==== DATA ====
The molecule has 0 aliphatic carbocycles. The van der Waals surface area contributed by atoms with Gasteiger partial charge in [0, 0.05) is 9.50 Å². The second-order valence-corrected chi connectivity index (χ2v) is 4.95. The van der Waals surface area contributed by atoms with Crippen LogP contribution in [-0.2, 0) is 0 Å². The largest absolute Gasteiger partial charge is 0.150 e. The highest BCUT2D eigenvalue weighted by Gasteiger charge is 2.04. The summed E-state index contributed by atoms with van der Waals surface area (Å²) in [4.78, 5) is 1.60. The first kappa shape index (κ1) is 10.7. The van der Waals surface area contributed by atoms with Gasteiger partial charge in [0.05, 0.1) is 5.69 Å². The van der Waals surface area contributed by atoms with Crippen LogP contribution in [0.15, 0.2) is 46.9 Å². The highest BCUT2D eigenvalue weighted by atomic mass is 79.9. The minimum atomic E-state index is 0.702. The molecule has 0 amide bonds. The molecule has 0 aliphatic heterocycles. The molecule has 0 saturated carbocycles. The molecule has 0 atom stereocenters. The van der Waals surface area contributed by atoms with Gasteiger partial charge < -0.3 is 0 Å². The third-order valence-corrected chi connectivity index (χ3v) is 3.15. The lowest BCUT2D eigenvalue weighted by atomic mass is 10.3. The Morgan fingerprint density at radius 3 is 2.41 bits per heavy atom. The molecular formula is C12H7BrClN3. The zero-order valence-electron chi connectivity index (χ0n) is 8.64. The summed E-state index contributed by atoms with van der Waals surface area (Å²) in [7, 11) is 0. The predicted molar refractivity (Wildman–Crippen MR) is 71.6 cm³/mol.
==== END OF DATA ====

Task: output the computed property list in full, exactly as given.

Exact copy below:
The molecule has 0 aliphatic carbocycles. The van der Waals surface area contributed by atoms with Gasteiger partial charge in [0, 0.05) is 9.50 Å². The second-order valence-corrected chi connectivity index (χ2v) is 4.95. The van der Waals surface area contributed by atoms with Crippen LogP contribution in [-0.2, 0) is 0 Å². The largest absolute Gasteiger partial charge is 0.150 e. The highest BCUT2D eigenvalue weighted by Gasteiger charge is 2.04. The summed E-state index contributed by atoms with van der Waals surface area (Å²) in [4.78, 5) is 1.60. The first kappa shape index (κ1) is 10.7. The van der Waals surface area contributed by atoms with Gasteiger partial charge in [0.05, 0.1) is 5.69 Å². The van der Waals surface area contributed by atoms with Crippen LogP contribution in [0.15, 0.2) is 46.9 Å². The highest BCUT2D eigenvalue weighted by atomic mass is 79.9. The minimum atomic E-state index is 0.702. The molecule has 0 amide bonds. The molecule has 0 aliphatic heterocycles. The molecule has 0 saturated carbocycles. The molecule has 0 atom stereocenters. The van der Waals surface area contributed by atoms with Gasteiger partial charge < -0.3 is 0 Å². The third-order valence-corrected chi connectivity index (χ3v) is 3.15. The lowest BCUT2D eigenvalue weighted by atomic mass is 10.3. The Morgan fingerprint density at radius 3 is 2.41 bits per heavy atom. The molecular formula is C12H7BrClN3. The zero-order valence-electron chi connectivity index (χ0n) is 8.64. The summed E-state index contributed by atoms with van der Waals surface area (Å²) in [7, 11) is 0. The predicted molar refractivity (Wildman–Crippen MR) is 71.6 cm³/mol.